Bones. & Organs. These are often overlooked.
First, Bones. We get bones weekly (esp. in winter) from the local farmers market. We roast them in the oven, draw off the melted fat, then put them in a big pot of water (with a little vinegar to draw out their boniness into the broth), throw in some whole seed spices, & some root vegetables to enrich the broth — which we let simmer for about 6 hours (less than ideal, but have a hard time justifying the extra gas). The veggies get composted (as all their flavor is then in the stock). The bones are then picked for their meat, & then discarded.
Check it out: a bag of bones costs around $4 – 6 depending on the size, number, purveyor, & local demand.
– beautiful, rich fat (poured out of the pan after roasting) to cook other food in.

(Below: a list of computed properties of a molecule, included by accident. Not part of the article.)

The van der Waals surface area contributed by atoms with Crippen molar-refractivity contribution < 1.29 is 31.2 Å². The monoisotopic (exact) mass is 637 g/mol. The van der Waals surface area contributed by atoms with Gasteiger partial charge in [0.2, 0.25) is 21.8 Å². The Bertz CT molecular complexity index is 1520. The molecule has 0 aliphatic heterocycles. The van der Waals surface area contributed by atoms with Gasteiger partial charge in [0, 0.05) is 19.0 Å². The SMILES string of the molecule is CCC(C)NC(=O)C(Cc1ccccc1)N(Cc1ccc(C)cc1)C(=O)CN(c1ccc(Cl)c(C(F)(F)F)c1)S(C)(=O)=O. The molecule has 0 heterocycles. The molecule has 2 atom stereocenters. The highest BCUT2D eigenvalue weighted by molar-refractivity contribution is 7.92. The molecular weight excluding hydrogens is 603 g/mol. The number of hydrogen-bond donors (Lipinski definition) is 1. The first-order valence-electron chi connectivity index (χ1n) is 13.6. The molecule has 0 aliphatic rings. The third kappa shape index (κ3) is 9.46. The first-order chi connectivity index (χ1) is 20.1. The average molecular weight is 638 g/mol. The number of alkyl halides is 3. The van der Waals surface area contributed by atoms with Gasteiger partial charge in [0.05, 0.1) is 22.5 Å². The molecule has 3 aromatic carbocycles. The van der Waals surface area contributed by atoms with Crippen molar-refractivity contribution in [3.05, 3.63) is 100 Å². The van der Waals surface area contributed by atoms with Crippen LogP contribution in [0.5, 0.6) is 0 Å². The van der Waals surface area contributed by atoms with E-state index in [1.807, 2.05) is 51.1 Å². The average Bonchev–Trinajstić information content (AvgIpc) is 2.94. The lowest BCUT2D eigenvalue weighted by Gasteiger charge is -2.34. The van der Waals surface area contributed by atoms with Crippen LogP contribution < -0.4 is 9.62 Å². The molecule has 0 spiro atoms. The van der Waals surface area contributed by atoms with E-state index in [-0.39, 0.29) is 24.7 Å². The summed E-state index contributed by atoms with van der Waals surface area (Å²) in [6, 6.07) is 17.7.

– the meat, picked of the bones after simmering
– & a gallon or two of rocket fuel — intensely nourishing broth. replace water with broth as you cook grains, or braise vegetables, or make soup.
– a hearty aroma that pervades a home space & makes it smell like home & like someone who lives there loves you.
= awesome value
Second, Organs. Shop your local farmers markets. Find the niches. People want flesh-meat — & look straight past the organs, which come from every animal. Help the farmers know that the whole animal is being valued & used. Meanwhile, you get to eat the most nutrient dense parts of the animal. Flesh is filler. Organs support the fundamentals of life. & organs from local grass-feeding farms are beautiful & delicious. Do NOT get organs from industrially farmed animals. Do NOT support industrial farming (period) — as best as you are able. Frances loves Liver best of the organs. A quick sear on both sides in oil in an onion-y pan — after a fast dredge in a touch of flour, salt & spice is awesome. Organs too, are mostly cheaper than meat.
= awesome value
awesome value, nutritionally dense, & (when from local farmers practicing beautiful stewardship) part of a local & regenerative food system.